Have made it to Harry Potter and the Order of the Phoenix in my re-reading of the HP series. Every time I re-read the series I find it harder and harder to like Snape (even though a lot of people find him heroic or whatever based on the revelations in Deathly Hallows). Even putting aside the personal vendetta he has against Harry because of his resemblance to James, it’s hard to ignore that he is an extremely abusive teacher, verbally and emotionally. Like, there’s this throwaway detail at the beginning of chapter 14 of Goblet of Fire:
The next two days passed without great incident, unless you counted Neville melting his sixth cauldron in Potions. Professor Snape, who seemed to have obtained new levels of vindictiveness over the summer, gave Neville detention, and Neville returned from it in a state of nervous collapse, having been made to disembowel a barrel-ful of horned toads. (185)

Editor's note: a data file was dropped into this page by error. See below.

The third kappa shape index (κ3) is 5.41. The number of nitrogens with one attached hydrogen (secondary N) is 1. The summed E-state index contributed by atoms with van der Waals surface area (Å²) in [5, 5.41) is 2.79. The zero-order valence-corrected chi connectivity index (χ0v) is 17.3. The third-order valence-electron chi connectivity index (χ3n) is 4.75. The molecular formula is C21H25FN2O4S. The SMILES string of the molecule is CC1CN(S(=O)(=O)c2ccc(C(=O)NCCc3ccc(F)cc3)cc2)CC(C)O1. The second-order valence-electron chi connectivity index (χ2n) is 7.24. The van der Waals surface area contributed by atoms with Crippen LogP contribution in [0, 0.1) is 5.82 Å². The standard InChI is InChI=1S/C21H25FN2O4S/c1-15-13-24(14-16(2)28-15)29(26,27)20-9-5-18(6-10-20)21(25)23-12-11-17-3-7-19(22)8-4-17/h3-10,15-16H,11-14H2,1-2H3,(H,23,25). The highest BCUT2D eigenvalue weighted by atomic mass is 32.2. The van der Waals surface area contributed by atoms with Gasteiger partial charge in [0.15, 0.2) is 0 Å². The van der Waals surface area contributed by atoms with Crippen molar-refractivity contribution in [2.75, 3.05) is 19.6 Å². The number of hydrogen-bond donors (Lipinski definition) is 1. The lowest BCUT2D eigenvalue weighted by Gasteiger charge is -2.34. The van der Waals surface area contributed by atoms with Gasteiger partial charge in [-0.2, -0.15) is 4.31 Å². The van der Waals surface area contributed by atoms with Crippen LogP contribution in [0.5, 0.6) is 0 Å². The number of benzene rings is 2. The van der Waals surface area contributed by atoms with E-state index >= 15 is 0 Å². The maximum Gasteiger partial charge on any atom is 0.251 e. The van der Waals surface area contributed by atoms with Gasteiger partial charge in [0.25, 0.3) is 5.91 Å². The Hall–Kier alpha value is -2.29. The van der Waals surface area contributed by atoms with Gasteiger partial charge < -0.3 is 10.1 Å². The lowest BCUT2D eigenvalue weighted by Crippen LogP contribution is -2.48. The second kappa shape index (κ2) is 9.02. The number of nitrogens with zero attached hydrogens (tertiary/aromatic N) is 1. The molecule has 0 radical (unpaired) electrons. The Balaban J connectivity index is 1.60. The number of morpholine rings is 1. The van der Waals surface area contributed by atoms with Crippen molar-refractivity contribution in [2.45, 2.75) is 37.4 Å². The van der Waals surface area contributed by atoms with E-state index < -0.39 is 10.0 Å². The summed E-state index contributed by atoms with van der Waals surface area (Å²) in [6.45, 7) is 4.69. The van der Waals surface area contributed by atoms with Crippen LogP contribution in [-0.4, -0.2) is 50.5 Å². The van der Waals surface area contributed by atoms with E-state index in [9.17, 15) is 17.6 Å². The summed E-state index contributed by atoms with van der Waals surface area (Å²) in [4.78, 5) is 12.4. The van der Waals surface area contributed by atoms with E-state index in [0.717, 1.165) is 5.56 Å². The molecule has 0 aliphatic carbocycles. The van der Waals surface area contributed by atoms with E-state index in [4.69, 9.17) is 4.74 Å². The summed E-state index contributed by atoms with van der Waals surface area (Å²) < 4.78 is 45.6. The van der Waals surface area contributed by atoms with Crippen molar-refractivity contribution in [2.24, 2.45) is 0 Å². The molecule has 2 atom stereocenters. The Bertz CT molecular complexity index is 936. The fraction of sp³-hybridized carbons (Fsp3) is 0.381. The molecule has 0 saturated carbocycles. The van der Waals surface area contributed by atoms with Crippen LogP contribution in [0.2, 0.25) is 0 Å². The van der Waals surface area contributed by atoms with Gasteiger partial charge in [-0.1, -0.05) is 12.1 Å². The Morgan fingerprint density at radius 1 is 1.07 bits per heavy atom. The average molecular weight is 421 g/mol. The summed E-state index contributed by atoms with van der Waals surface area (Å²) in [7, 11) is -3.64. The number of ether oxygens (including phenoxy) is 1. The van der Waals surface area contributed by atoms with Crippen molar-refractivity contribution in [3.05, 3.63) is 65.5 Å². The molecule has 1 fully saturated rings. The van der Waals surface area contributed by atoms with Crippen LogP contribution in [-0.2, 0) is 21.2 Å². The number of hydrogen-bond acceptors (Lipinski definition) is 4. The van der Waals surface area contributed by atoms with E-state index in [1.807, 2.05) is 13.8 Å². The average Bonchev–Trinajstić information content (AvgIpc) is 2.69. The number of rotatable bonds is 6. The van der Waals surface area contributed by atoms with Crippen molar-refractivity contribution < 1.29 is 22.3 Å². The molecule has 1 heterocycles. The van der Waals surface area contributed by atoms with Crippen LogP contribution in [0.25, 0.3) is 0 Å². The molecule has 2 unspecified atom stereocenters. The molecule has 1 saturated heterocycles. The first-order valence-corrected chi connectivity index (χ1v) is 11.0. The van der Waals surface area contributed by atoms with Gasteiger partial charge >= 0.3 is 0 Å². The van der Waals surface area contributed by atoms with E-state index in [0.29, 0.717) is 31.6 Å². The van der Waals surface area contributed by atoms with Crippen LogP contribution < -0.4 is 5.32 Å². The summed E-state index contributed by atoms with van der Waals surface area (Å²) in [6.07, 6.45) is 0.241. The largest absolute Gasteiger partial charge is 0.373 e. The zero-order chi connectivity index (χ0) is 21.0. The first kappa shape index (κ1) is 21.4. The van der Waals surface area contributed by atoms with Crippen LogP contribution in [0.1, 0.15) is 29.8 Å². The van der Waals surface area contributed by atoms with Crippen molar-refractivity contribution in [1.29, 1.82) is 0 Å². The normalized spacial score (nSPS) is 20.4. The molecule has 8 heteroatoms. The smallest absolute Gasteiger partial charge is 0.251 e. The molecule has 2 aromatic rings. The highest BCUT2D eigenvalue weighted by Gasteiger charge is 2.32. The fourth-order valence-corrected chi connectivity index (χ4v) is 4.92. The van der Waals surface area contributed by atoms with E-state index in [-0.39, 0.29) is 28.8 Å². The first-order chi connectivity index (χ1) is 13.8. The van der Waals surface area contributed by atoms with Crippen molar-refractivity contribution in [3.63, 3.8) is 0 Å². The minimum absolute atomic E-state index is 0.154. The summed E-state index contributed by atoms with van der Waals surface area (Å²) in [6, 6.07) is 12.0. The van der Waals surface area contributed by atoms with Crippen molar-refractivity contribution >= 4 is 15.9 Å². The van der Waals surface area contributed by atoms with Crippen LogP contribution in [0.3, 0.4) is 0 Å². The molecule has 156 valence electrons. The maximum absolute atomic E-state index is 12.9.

First, it’s maybe not a great teaching method to respond to errors in the classroom with punishment. The classroom is supposed to be a place where people who don’t already have a set of knowledges and skills learn a set of knowledges and skills, and do so by practicing things they are not yet good at and therefore are going to make mistakes.
Second, this punishment is particularly heinous given that we know Neville’s beloved pet Trevor is a toad. Earlier in book 3 Snape also tests Neville’s shrinking solution directly on Trevor with the comment that ‘If, as I don’t doubt, he has done it wrong, his toad is likely to be poisoned’ (97). This is some specific and deliberate cruelty designed to emotionally torment a student just because he isn’t good at the subject and it is awful and gross.
3 June 2016
Rowling, J.K. Harry Potter and the Prisoner of Azkaban.Vancouver: Raincoast, 1999.
Rowling, J.K. Harry Potter and the Goblet of Fire. Vancouver: Raincoast, 2003.